And the really important point is that this process is about partnership. I talked about negotiation and the need, in the end, to compromise. I would refer you to the Secretary's speech last summer on the Middle East peace process, when she talked about the transforming nature of the Oslo Accords, in which each side proved willing to acknowledge the other's legitimacy and to begin a process in which they took each other's needs into account in moving forward to a final, durable, peaceful settlement.

We believe that this whole process is, indeed, about partnership, and that involves both Israelis and Palestinians taking into account each other's needs and concerns. It's going to be that spirit of partnership that is going to determine whether or not the current process moves forward.

But again, at this early stage of just having received the document this morning, I'm not prepared to comment on it.

QUESTION: I want to make sure I understand you. Even though Dennis Ross has just had extensive conversations with the Israelis, pursuant to Netanyahu's meeting next week with Clinton, the United States knew nothing about this document that the Cabinet apparently approved today?

MR. FOLEY: It's not been a part of our discussions with the Israelis.

QUESTION: You knew nothing about it?

MR. FOLEY: It's not been a part of our discussions.

QUESTION: Well, how do you react to that? I mean, here Dennis is out there trying to make sure - trying to move the process forward, trying to make sure that the meeting is a success, and the Israelis pull a fast one on you?

MR. FOLEY: Well, I can only say it obviously puts me in a position where I can't comment on it substantively to you. That's all I would say about it.

QUESTION: The Secretary said in her speech yesterday that 1997 was not a good year for the peace process, and you've highlighted that they have to work together in this partnership. But is '98 gearing up to - are we getting off on the right foot when the Israelis are talking, they're backing themselves into a corner, saying there's not going to be any more pull-outs or anything until we get some kind of guarantees from the Palestinians? Is '98 gearing up to be a better year already?

MR. FOLEY: It's January 14. I'd at least like to wait until January 20, January 22 and our analysis of the aftermath of both visits before we decide whether or not we want to forecast what the weather is going to be like throughout the next calendar year.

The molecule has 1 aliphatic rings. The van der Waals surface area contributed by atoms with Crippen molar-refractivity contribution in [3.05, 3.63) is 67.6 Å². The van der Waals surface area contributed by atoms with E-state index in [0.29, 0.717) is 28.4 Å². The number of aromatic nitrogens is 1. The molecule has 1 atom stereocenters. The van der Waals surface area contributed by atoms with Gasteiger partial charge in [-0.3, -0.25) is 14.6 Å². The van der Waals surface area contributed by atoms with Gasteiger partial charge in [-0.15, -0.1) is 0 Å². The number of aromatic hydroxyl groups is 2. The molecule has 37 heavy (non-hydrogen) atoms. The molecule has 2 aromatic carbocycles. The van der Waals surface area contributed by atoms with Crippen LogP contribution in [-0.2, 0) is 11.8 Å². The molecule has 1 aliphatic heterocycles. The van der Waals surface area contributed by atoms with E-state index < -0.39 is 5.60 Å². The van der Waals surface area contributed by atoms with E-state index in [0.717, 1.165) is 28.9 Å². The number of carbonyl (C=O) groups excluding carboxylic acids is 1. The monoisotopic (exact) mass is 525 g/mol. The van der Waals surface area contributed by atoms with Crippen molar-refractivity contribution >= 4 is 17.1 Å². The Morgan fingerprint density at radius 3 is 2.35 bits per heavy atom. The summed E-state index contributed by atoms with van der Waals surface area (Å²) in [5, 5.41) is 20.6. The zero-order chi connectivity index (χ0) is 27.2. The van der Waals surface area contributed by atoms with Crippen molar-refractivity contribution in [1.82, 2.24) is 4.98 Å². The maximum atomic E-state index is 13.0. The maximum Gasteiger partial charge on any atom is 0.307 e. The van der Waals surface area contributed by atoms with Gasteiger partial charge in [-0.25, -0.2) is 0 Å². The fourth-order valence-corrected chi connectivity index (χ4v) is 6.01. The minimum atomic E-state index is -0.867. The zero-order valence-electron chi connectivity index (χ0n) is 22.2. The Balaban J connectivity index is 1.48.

QUESTION: The meeting coming up with the President next week?


QUESTION: So are we getting off on the right foot?

MR. FOLEY: We'll be prepared to say what foot we're getting off on when we've had the meetings.

QUESTION: Let's go back to this document. Was the idea of the document presented to - the underlying ideas in that document, that is, keeping large chunks of the West Bank for security reasons, was that something that was discussed, leaving out whether they presented him with a piece of paper? Was that concept something that was discussed?

MR. FOLEY: I can't comment about Ambassador Ross' private discussions, and I do repeat what I said -- which is that this document was not a part of our discussions with the Israelis.

However, the notion of percentages has been floated in the press in Israel and abroad over the last few weeks. We've seen different percentages thrown out, different plans, and we've not commented on those. What we're focusing on at this point is the four-part agenda, and a central element of the four- part agenda is the issue of the further redeployment. I think that's really the focus of our diplomacy at the moment.

QUESTION: Jim, do you - this idea of reciprocity, which is part of the note that Warren Christopher gave to the Israelis, that they've lifted and are now using it as the main rationale for their current approach, do you accept their interpretation of - do you accept the way they're using that approach -- the conditions they're laying down, the extended time frame for grading the Palestinians and then they would act? Or do you feel that they're taking that out of context, misinterpreting it and using it just to delay things even further?

MR. FOLEY: Well, I've said that both sides have obligations and responsibilities that need to be met on both sides.

The partnership that we believe was committed to in Oslo and its subsequent junctures, and which needs to be reaffirmed, is critical to getting the peace process back on track. If the process is to succeed, it has to be based on partnership. That is certainly the larger point that the President is going to be making to the two leaders. In advance of his meetings with them, though, I'm not going to try to comment further on the issues you raise.

QUESTION: The Algerian Government has just refused entry of the fact- finding mission by the European Union on the recent massacres. Since you advocated yourself a fact-finding mission in Algeria, can you comment on that decision?

MR. FOLEY: Well, as you know, we supported EU efforts in this direction. Therefore, we regret the decision by the government of Algeria concerning the EU mission. We believe that the Algerian Government has lost an opportunity to respond to the legitimate concerns of the international community. We continue to encourage the Algerian Government to allow outside observers to view and study the human rights situation in the country.

Again, I'm not saying this for the first time. The Algerians have told us that they would accept a visit by a UN human rights rapporteur. We're encouraging this visit. We think that the international community has a legitimate right to information on the situation involving the loss of so many hundreds and even thousands of innocent men, women and children in Algeria.